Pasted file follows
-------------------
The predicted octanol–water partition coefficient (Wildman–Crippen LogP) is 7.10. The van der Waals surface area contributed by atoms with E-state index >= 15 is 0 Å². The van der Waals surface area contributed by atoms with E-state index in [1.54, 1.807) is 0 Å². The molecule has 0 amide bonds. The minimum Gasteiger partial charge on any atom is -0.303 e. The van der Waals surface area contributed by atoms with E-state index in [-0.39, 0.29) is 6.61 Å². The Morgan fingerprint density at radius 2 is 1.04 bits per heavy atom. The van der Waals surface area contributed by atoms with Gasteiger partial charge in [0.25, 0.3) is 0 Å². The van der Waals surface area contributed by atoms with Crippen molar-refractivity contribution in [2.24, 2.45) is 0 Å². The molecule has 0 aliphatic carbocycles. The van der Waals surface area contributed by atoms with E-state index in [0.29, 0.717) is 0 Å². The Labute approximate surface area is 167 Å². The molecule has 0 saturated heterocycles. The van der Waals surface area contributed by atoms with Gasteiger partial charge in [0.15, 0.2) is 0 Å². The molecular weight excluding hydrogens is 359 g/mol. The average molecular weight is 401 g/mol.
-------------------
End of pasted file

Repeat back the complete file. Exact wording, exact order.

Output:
The predicted octanol–water partition coefficient (Wildman–Crippen LogP) is 7.10. The van der Waals surface area contributed by atoms with E-state index >= 15 is 0 Å². The van der Waals surface area contributed by atoms with E-state index in [1.54, 1.807) is 0 Å². The molecule has 0 amide bonds. The minimum Gasteiger partial charge on any atom is -0.303 e. The van der Waals surface area contributed by atoms with E-state index in [-0.39, 0.29) is 6.61 Å². The Morgan fingerprint density at radius 2 is 1.04 bits per heavy atom. The van der Waals surface area contributed by atoms with Gasteiger partial charge in [0.25, 0.3) is 0 Å². The van der Waals surface area contributed by atoms with Crippen molar-refractivity contribution in [2.24, 2.45) is 0 Å². The molecule has 0 aliphatic carbocycles. The van der Waals surface area contributed by atoms with E-state index in [0.29, 0.717) is 0 Å². The Labute approximate surface area is 167 Å². The molecule has 0 saturated heterocycles. The van der Waals surface area contributed by atoms with Gasteiger partial charge in [0.15, 0.2) is 0 Å². The molecular weight excluding hydrogens is 359 g/mol. The average molecular weight is 401 g/mol.